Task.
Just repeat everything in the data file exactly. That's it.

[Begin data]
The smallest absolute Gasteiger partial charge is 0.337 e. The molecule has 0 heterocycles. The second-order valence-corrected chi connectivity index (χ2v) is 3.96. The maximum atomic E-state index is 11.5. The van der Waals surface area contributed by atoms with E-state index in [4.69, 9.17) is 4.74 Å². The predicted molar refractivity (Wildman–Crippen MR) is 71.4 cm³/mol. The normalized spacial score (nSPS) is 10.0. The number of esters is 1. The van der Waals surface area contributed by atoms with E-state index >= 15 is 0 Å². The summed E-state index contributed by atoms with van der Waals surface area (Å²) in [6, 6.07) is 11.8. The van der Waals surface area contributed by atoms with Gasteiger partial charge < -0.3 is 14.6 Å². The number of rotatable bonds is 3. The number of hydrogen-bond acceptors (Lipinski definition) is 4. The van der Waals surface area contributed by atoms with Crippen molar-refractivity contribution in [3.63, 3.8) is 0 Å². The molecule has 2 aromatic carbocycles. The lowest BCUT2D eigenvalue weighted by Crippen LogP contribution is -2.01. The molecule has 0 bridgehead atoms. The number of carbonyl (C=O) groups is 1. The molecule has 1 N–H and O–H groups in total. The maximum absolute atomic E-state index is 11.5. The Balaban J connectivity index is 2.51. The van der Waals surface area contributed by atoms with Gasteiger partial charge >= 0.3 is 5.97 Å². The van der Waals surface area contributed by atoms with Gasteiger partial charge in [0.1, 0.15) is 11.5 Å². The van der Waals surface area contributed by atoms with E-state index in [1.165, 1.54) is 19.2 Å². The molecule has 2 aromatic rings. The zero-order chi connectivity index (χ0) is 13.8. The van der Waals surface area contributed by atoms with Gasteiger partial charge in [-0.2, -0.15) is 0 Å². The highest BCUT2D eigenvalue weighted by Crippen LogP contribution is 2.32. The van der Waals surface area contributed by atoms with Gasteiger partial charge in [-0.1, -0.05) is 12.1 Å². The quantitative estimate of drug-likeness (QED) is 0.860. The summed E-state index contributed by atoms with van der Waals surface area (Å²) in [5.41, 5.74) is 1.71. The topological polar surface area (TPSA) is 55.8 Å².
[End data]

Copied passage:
The smallest absolute Gasteiger partial charge is 0.337 e. The molecule has 0 heterocycles. The second-order valence-corrected chi connectivity index (χ2v) is 3.96. The maximum atomic E-state index is 11.5. The van der Waals surface area contributed by atoms with E-state index in [4.69, 9.17) is 4.74 Å². The predicted molar refractivity (Wildman–Crippen MR) is 71.4 cm³/mol. The normalized spacial score (nSPS) is 10.0. The number of esters is 1. The van der Waals surface area contributed by atoms with E-state index >= 15 is 0 Å². The summed E-state index contributed by atoms with van der Waals surface area (Å²) in [6, 6.07) is 11.8. The van der Waals surface area contributed by atoms with Gasteiger partial charge < -0.3 is 14.6 Å². The number of rotatable bonds is 3. The number of hydrogen-bond acceptors (Lipinski definition) is 4. The van der Waals surface area contributed by atoms with Crippen molar-refractivity contribution in [3.63, 3.8) is 0 Å². The molecule has 2 aromatic carbocycles. The lowest BCUT2D eigenvalue weighted by Crippen LogP contribution is -2.01. The molecule has 0 bridgehead atoms. The number of carbonyl (C=O) groups is 1. The molecule has 1 N–H and O–H groups in total. The maximum absolute atomic E-state index is 11.5. The Balaban J connectivity index is 2.51. The van der Waals surface area contributed by atoms with Gasteiger partial charge >= 0.3 is 5.97 Å². The van der Waals surface area contributed by atoms with Gasteiger partial charge in [0.1, 0.15) is 11.5 Å². The van der Waals surface area contributed by atoms with E-state index in [1.165, 1.54) is 19.2 Å². The molecule has 2 aromatic rings. The zero-order chi connectivity index (χ0) is 13.8. The van der Waals surface area contributed by atoms with Gasteiger partial charge in [-0.2, -0.15) is 0 Å². The highest BCUT2D eigenvalue weighted by Crippen LogP contribution is 2.32. The van der Waals surface area contributed by atoms with Gasteiger partial charge in [-0.1, -0.05) is 12.1 Å². The quantitative estimate of drug-likeness (QED) is 0.860. The summed E-state index contributed by atoms with van der Waals surface area (Å²) in [5.41, 5.74) is 1.71. The topological polar surface area (TPSA) is 55.8 Å².